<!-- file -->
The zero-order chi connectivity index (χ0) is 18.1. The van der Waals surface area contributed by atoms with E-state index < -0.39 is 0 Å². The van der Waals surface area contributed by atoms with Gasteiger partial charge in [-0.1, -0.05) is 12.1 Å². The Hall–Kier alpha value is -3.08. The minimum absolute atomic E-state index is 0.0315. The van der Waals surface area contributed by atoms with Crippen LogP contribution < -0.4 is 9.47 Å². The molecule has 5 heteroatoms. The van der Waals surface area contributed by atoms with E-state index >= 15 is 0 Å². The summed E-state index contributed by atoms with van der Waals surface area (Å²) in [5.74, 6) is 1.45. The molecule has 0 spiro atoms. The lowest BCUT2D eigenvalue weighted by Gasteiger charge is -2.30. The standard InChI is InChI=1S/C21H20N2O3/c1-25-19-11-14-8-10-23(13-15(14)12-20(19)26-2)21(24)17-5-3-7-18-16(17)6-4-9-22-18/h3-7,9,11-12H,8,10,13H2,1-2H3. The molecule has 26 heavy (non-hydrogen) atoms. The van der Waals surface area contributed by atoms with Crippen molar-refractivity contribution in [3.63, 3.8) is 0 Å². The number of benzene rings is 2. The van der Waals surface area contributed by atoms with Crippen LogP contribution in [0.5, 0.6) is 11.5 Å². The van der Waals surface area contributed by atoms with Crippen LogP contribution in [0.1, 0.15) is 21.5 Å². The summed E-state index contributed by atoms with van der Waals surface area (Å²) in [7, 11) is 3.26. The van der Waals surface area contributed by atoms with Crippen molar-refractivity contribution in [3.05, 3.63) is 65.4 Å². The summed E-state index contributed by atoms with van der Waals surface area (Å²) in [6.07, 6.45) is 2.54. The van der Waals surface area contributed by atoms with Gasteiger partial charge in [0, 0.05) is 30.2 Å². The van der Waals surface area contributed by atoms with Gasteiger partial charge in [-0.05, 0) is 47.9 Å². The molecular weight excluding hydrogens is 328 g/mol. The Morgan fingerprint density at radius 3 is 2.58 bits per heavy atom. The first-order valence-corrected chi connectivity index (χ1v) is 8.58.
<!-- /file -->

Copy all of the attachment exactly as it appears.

The zero-order chi connectivity index (χ0) is 18.1. The van der Waals surface area contributed by atoms with E-state index < -0.39 is 0 Å². The van der Waals surface area contributed by atoms with Gasteiger partial charge in [-0.1, -0.05) is 12.1 Å². The Hall–Kier alpha value is -3.08. The minimum absolute atomic E-state index is 0.0315. The van der Waals surface area contributed by atoms with Crippen LogP contribution < -0.4 is 9.47 Å². The molecule has 5 heteroatoms. The van der Waals surface area contributed by atoms with E-state index >= 15 is 0 Å². The summed E-state index contributed by atoms with van der Waals surface area (Å²) in [5.74, 6) is 1.45. The molecule has 0 spiro atoms. The lowest BCUT2D eigenvalue weighted by Gasteiger charge is -2.30. The standard InChI is InChI=1S/C21H20N2O3/c1-25-19-11-14-8-10-23(13-15(14)12-20(19)26-2)21(24)17-5-3-7-18-16(17)6-4-9-22-18/h3-7,9,11-12H,8,10,13H2,1-2H3. The molecule has 26 heavy (non-hydrogen) atoms. The van der Waals surface area contributed by atoms with Crippen molar-refractivity contribution in [3.63, 3.8) is 0 Å². The number of benzene rings is 2. The van der Waals surface area contributed by atoms with Crippen LogP contribution in [0.5, 0.6) is 11.5 Å². The van der Waals surface area contributed by atoms with Crippen LogP contribution in [0.1, 0.15) is 21.5 Å². The summed E-state index contributed by atoms with van der Waals surface area (Å²) in [7, 11) is 3.26. The van der Waals surface area contributed by atoms with Crippen molar-refractivity contribution in [3.05, 3.63) is 65.4 Å². The summed E-state index contributed by atoms with van der Waals surface area (Å²) in [6.07, 6.45) is 2.54. The van der Waals surface area contributed by atoms with Gasteiger partial charge in [0, 0.05) is 30.2 Å². The van der Waals surface area contributed by atoms with Gasteiger partial charge in [-0.05, 0) is 47.9 Å². The molecular weight excluding hydrogens is 328 g/mol. The Morgan fingerprint density at radius 3 is 2.58 bits per heavy atom. The first-order valence-corrected chi connectivity index (χ1v) is 8.58.